training for my first half marathon: fueling and baby

{In case you’ve missed the previous posts in this series, here’s part 1 and part 2.}

For today, I decided to just focus on fueling and training with a baby and have one separate post dedicated to my workout recap from the past ten weeks and race goals.

Fueling

 photo photo7_zpsf070ff03.jpg

An important component of being on a training plan is how many and what type of calories you consume. There can be a lot of variables to take into consideration, so I’m going to share what my fueling needs are based on my current situation.

I’ve never been one to track calories, choosing more to just focus on whole goods and a balanced diet (which includes cookies, obviously) and how my clothes fit. However, having a baby and subsequently being the only source of food for said baby changes my caloric needs quite a bit. I would estimate that I’m burning an additional 500 calories per day, not to mention needing to drink a lot more water to stay hydrated. That being said, I need to make sure I’m getting the most out of my meals and snacks. I simply don’t have time for empty calories.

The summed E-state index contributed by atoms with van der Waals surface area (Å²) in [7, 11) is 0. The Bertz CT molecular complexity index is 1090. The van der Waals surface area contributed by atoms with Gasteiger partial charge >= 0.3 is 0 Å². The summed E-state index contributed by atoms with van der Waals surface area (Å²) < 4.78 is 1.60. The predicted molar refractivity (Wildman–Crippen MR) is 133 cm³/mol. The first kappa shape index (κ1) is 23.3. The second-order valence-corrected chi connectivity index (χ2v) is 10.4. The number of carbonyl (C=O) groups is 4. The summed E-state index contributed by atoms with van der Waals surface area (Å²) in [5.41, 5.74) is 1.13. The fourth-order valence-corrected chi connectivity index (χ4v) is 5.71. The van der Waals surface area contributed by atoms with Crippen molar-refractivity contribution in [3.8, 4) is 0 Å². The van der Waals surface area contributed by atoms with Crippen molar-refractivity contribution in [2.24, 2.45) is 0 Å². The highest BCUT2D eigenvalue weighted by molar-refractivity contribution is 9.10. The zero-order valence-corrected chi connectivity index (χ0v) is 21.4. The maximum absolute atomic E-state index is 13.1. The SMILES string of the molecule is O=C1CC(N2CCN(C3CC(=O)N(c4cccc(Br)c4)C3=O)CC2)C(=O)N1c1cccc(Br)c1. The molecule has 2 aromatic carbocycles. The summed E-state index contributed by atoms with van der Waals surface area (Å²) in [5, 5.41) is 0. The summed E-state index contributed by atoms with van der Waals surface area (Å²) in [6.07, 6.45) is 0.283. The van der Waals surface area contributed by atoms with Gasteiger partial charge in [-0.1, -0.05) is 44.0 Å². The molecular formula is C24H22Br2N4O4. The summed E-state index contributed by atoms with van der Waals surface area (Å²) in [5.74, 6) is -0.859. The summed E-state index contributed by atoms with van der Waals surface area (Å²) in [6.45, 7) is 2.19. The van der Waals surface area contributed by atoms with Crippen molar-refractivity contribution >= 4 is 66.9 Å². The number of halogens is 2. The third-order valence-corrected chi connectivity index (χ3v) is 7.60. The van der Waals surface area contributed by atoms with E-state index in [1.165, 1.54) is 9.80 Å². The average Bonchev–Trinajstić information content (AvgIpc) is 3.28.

Without going into extreme (boring, for you) detail, here’s a quick breakdown of what my typical eating looks like in a day:

*Breakfast – 1/2 C scrambled egg whites topped with Sriracha sauce, 1-2 slices Ezekiel bread with homemade almond butter, 1 C unsweetened almond milk
*Mid morning snack – homemade Larabar ball (dates, cashews, coconut, raisins)
*Lunch – leftovers from previous nights’ dinner (see dinner example below)
*Mid afternoon snack – bell peppers/raw broccoli/tomatoes/raw carrots with hummus
*Dinner – Baked salmon (4 oz.), roasted broccoli, 1 C quinoa
*Snack before bed – cereal with almond milk or another slice of Ezekiel bread with almond butter
*Water consumed – about four 24 oz. bottles plus 0.5L of coconut water on running days
*Any time I’m hungry other than these times which happens often, I just grab another Larabar ball or more hummus/veggies or a handful of nuts)

Like I said, I have no idea how many calories I’m actually consuming so I just make sure that I’m snacking and drinking plenty of water.

Training with a Baby

 photo c55002b5-f6b7-4c15-97e0-39860c2e48ec_zps5f0dc4d6.jpg

I’m certainly a newbie when it comes to running with a baby but here’s my experience so far. The first step was making sure we had appropriate gear. When I was pregnant, we already knew based on our lifestyle that having a jogging stroller was going to be a priority. We chose the BOB Revolution SE Single Stroller and in a word, it is AMAZING. I’ve been using it since day one of training (with the car seat adapter at first) and although pushing a stroller while running will never be easy, I’m just glad this one makes it as easy as possible.

A few tips and tricks I’ve picked up over the past 10 weeks: